This is looking more and more like the break-up of the euro zone. I know it’s difficult for the member states to agree on everything, and therefore they have to find compromises from case to case that not everybody is equally happy about. But when it comes to setting a date for an extraordinary important summit to discuss the increasingly threatening economic and political situation, they should at least be able to agree on a date. But no. Because of the French-German economic plans that has been drafted without anyone else involved, other EU members are now protesting by refusing almost any decisions made by the administration in Brussels.
“All countries should participate in the discussion, and there should be no groups created leading other countries.”
Setting the date for the extraordinary March summit of euro zone leaders is about to become impossible, as hostility grows amongst member states towards the fiercely conservative Franco-German proposal for economic convergence. The first top leaders summit since the 2008 crisis meeting, was originally set to March 13. But now the date is set to “floating.”
EU Council president Herman Van Rompuy have told MEPs and chiefs of the parliament’s political groups that the 17 premiers and presidents of the euro zone countries are to meet “mid-March”, ahead of the normal EU-27 spring summit on 24-25 March, the EUobserver reports.
However, one EU diplomat says: “It’s a date that was floated, as it fits the schedule of President van Rompuy.”
There has been no official confirmation however.
Agence France Presse reports that one major member state has ruled out March 13 as “impossible,” and favor March 11 instead.
The EU leaders was supposed to discuss a proposal from Berlin and Paris that would force European states to adopt a common corporate tax base, harmonize retirement ages, eliminate indexation of wages to inflation and hard-wire limits on government debt via constitutional amendments.
But as the March summit looms, opposition to the proposal is growing.
On Tuesday, Italian foreign minister Franco Frattini announced Rome’s dissatisfaction with both the ideas in the proposal and their source in the Paris-Berlin duo.
He said that it is premature to be discussion EU level tax harmonization and constitutional changes.
“There are issues in the pact that Europe is not ripe to solve yet, this includes for example harmonization of taxes and tax systems,” he said during a visit to Prague, Reuters reports.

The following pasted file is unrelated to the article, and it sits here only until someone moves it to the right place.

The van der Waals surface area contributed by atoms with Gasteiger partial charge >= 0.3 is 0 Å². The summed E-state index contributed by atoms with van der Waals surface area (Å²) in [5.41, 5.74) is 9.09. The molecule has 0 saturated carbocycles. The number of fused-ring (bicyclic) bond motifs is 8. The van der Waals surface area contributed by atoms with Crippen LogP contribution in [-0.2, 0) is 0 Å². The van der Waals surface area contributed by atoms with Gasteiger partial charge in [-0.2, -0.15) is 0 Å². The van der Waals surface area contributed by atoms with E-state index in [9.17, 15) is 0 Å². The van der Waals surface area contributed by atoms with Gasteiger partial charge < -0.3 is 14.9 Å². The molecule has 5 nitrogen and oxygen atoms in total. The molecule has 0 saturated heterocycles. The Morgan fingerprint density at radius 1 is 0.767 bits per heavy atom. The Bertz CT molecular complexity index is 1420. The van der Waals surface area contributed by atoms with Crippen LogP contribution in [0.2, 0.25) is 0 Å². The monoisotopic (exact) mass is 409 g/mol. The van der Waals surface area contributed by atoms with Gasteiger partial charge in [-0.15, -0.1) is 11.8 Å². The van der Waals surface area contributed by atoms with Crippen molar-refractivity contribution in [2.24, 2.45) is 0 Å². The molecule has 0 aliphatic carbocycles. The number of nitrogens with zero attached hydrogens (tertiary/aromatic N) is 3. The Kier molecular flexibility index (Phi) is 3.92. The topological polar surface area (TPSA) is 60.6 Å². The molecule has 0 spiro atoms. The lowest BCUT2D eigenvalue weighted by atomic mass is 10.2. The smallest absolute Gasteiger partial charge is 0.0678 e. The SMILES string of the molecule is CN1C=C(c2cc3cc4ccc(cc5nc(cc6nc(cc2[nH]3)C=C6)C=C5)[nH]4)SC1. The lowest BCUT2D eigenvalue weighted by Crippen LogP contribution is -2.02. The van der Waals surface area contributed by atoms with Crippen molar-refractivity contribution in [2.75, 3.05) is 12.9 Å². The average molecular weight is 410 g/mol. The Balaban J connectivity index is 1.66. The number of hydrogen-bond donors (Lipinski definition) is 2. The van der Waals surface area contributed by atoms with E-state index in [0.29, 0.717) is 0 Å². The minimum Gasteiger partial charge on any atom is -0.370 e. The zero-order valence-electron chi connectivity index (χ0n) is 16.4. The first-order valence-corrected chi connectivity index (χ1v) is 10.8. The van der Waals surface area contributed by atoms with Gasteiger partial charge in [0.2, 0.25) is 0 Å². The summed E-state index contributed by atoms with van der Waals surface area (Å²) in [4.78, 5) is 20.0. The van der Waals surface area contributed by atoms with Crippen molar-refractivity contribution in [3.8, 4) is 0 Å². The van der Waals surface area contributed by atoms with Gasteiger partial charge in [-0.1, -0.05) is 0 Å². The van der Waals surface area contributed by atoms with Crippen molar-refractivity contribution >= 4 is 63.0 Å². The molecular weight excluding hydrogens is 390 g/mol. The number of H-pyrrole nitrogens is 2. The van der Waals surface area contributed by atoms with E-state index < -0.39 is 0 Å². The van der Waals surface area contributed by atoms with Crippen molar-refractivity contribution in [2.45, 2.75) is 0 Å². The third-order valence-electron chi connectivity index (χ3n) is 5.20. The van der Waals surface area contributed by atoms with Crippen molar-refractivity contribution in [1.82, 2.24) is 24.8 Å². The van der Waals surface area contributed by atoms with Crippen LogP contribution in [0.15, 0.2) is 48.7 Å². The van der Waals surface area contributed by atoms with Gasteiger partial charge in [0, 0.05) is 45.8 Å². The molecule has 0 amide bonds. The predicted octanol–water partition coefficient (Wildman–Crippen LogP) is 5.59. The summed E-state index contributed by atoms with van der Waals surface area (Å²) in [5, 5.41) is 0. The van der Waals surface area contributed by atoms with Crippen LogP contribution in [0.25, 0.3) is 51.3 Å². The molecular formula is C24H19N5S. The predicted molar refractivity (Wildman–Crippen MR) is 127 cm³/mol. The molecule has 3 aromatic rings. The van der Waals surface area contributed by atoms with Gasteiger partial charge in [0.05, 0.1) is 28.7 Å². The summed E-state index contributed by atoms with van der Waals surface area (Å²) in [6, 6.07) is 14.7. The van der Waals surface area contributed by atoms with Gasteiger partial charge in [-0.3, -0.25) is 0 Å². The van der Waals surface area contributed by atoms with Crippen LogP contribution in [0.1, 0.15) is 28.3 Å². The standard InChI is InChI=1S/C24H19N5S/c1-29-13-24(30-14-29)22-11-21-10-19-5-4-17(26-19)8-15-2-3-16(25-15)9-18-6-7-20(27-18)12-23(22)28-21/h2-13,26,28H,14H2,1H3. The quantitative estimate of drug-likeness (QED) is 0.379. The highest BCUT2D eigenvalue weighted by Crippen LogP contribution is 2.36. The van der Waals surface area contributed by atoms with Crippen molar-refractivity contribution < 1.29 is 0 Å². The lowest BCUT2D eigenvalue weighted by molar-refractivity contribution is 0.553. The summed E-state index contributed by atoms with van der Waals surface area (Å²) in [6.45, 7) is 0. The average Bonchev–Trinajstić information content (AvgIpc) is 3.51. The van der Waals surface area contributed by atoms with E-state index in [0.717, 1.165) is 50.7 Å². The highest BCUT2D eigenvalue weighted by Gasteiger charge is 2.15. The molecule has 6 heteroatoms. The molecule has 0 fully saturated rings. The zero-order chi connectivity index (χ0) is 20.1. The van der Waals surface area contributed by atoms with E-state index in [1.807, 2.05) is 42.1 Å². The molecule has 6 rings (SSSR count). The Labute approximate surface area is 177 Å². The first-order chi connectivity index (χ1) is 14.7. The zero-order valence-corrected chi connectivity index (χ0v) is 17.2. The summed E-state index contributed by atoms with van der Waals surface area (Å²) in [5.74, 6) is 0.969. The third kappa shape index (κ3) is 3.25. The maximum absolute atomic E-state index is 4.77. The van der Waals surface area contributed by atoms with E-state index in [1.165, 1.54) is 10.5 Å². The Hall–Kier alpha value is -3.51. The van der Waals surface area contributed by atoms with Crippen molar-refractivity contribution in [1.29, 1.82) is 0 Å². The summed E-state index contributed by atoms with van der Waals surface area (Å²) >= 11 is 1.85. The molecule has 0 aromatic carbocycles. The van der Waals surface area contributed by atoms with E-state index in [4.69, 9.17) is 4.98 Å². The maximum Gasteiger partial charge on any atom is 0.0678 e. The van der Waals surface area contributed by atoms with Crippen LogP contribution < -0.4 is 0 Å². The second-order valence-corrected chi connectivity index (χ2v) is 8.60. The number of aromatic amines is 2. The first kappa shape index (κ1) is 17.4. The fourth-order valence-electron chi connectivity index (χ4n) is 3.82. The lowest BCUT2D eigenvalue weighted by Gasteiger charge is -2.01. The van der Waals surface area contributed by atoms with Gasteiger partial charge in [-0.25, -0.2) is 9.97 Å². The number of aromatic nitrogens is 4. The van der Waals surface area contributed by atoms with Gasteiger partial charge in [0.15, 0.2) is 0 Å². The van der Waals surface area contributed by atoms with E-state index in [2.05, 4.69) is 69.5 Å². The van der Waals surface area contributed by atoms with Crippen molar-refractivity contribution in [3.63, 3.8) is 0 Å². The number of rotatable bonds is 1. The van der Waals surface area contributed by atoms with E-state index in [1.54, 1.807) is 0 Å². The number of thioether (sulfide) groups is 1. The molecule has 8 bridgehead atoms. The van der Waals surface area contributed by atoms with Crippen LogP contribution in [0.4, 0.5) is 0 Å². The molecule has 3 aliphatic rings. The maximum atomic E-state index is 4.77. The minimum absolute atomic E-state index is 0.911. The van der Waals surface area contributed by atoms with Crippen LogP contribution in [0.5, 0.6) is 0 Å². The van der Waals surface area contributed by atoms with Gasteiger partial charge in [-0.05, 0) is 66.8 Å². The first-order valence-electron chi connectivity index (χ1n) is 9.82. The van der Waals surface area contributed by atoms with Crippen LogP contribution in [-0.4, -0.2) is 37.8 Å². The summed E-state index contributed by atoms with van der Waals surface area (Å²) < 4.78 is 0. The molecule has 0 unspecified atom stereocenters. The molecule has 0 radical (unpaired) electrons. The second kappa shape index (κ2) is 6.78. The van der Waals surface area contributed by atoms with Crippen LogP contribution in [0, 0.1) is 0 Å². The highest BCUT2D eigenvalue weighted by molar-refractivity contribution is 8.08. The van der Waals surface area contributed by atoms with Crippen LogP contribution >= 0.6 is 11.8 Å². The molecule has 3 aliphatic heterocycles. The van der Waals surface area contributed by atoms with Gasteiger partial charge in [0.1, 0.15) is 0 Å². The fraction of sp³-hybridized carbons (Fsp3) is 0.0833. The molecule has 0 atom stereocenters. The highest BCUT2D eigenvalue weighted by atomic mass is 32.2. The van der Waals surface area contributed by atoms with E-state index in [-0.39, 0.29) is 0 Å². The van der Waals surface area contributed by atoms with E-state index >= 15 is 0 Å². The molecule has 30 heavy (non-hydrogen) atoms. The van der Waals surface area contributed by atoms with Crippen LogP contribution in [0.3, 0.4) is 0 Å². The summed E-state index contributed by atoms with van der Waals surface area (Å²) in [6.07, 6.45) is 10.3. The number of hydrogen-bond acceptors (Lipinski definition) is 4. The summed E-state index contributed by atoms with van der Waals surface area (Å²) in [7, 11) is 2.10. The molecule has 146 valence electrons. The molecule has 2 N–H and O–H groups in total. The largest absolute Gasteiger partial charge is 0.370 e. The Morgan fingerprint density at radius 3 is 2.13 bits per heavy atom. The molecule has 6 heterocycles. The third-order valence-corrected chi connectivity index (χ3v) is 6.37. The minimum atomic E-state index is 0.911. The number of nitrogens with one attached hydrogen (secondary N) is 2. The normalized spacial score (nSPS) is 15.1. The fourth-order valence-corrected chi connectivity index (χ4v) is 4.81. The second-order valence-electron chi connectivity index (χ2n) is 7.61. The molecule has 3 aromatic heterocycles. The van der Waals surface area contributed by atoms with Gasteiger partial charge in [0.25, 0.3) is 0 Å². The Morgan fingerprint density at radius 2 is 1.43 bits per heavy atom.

“Taxes are probably one of the most sensitive issues. Frankly speaking, I believe it is premature to have even an agreement in principle on harmonizing taxation. All countries should participate in the discussion, and there should be no groups created leading other countries,” he added.
“We will not allow our social model to be undone,” Belgian Prime Minister Yves Leterme says.
Luxembourg prime minister, Jean-Claude Juncker, (who is also the chairman of the Eurogroup of finance ministers), says he don’t think “abolishing the indexation of wages should improve the competitively of my country or of the euro area.”
EU budget commissioner, Poland’s Janusz Lewandowski, describes “nervousness” over the plans in an interview with the UK newspaper The Times. Adding that developments are being watched with some nervousness in Warsaw and other capitals. “We need a discussion on how to avoid a two-speed Europe,” he says.
Meanwhile, economics and monetary affairs commissioner Olli Rehn – one of the key architects of austerity plans imposed on Greece and Ireland in return for EU bailouts – offer his support to the Franco-German plan.
“The competitiveness pact is broadly in line with proposals in the growth survey,” he said at a meeting at the American Chamber of Commerce.
Acknowledging the criticism, French finance minister Christine Lagarde underlines that the rules for individual countries do not have to be identical.
“The Franco-German proposals have been debated and have given rise to some statements, sometimes to some reservations,” she says.
The goal is not to that everyone in every European Union country will have to retire at the age of 67, Ms. Lagarde points out.
“Nor are we going to, from one day to the next, fix as an ultimate objective for all the countries in the euro zone to agree on an average corporate tax rate of 25 percent,” she adds.
Related by the Econotwist’s:
- Anger And Mystery Evolve Around French-German Economic Pact
- Europe: A Lehman Collapse in Slow Motion, Former Lehman Banker Says
- Are We Facing A Political Crisis, Too?
- 2011 Key European Issue: Politicians And Politics
- Europe In Debt (Part 3): Exit On Main Street
- Europe In Debt (Part 2): Poisonous PIIGS With Toxic Lipstick
- Europe In Debt (Part 1): Creating a Monster
- “We are all witnesses to the game.” (sluggerotoole.com)
- UPDATE 2-EU’s Juncker says Greek debt buyback worth considering (reuters.com)
- WRAPUP 2-Anger simmers at German austerity plan for EU (reuters.com)
- Italy says Europe not ready for tax harmonisation (reuters.com)